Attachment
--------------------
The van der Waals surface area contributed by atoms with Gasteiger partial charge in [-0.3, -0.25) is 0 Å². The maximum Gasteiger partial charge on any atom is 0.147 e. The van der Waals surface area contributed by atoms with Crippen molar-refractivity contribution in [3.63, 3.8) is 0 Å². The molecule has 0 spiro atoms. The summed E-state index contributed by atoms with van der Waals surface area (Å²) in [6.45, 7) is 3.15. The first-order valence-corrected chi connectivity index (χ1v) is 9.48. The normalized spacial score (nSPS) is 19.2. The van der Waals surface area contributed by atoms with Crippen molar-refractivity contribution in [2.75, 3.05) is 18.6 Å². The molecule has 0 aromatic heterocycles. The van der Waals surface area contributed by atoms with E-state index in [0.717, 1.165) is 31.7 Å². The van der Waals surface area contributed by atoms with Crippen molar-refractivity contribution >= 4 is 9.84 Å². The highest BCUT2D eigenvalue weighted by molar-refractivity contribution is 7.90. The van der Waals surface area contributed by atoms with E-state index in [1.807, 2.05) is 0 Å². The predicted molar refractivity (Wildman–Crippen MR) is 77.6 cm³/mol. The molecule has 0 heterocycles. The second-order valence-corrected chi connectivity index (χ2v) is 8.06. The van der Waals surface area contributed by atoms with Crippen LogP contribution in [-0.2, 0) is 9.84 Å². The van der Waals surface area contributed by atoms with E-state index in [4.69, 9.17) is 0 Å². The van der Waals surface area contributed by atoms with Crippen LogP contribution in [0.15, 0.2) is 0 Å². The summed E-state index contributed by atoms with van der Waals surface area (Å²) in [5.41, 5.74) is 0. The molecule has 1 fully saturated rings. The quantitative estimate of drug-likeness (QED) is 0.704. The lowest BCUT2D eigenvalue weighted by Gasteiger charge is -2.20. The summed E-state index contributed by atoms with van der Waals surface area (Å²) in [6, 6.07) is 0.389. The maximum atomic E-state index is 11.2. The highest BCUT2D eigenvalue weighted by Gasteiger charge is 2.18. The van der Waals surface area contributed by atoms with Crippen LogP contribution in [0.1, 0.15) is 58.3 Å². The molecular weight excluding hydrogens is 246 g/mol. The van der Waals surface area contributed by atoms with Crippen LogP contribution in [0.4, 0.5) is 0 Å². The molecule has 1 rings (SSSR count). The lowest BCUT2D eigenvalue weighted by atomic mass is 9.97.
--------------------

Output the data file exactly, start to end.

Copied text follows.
The van der Waals surface area contributed by atoms with Gasteiger partial charge in [-0.3, -0.25) is 0 Å². The maximum Gasteiger partial charge on any atom is 0.147 e. The van der Waals surface area contributed by atoms with Crippen molar-refractivity contribution in [3.63, 3.8) is 0 Å². The molecule has 0 spiro atoms. The summed E-state index contributed by atoms with van der Waals surface area (Å²) in [6.45, 7) is 3.15. The first-order valence-corrected chi connectivity index (χ1v) is 9.48. The normalized spacial score (nSPS) is 19.2. The van der Waals surface area contributed by atoms with Crippen molar-refractivity contribution in [2.75, 3.05) is 18.6 Å². The molecule has 0 aromatic heterocycles. The van der Waals surface area contributed by atoms with E-state index in [0.717, 1.165) is 31.7 Å². The van der Waals surface area contributed by atoms with Crippen molar-refractivity contribution >= 4 is 9.84 Å². The highest BCUT2D eigenvalue weighted by molar-refractivity contribution is 7.90. The van der Waals surface area contributed by atoms with E-state index in [1.807, 2.05) is 0 Å². The predicted molar refractivity (Wildman–Crippen MR) is 77.6 cm³/mol. The molecule has 0 heterocycles. The second-order valence-corrected chi connectivity index (χ2v) is 8.06. The van der Waals surface area contributed by atoms with Crippen LogP contribution in [-0.2, 0) is 9.84 Å². The van der Waals surface area contributed by atoms with E-state index in [4.69, 9.17) is 0 Å². The van der Waals surface area contributed by atoms with Crippen LogP contribution in [0.15, 0.2) is 0 Å². The summed E-state index contributed by atoms with van der Waals surface area (Å²) in [5.41, 5.74) is 0. The molecule has 1 fully saturated rings. The quantitative estimate of drug-likeness (QED) is 0.704. The lowest BCUT2D eigenvalue weighted by Gasteiger charge is -2.20. The summed E-state index contributed by atoms with van der Waals surface area (Å²) in [6, 6.07) is 0.389. The maximum atomic E-state index is 11.2. The highest BCUT2D eigenvalue weighted by Gasteiger charge is 2.18. The van der Waals surface area contributed by atoms with Crippen LogP contribution in [0.1, 0.15) is 58.3 Å². The molecular weight excluding hydrogens is 246 g/mol. The van der Waals surface area contributed by atoms with Crippen LogP contribution in [0.4, 0.5) is 0 Å². The molecule has 1 rings (SSSR count). The lowest BCUT2D eigenvalue weighted by atomic mass is 9.97.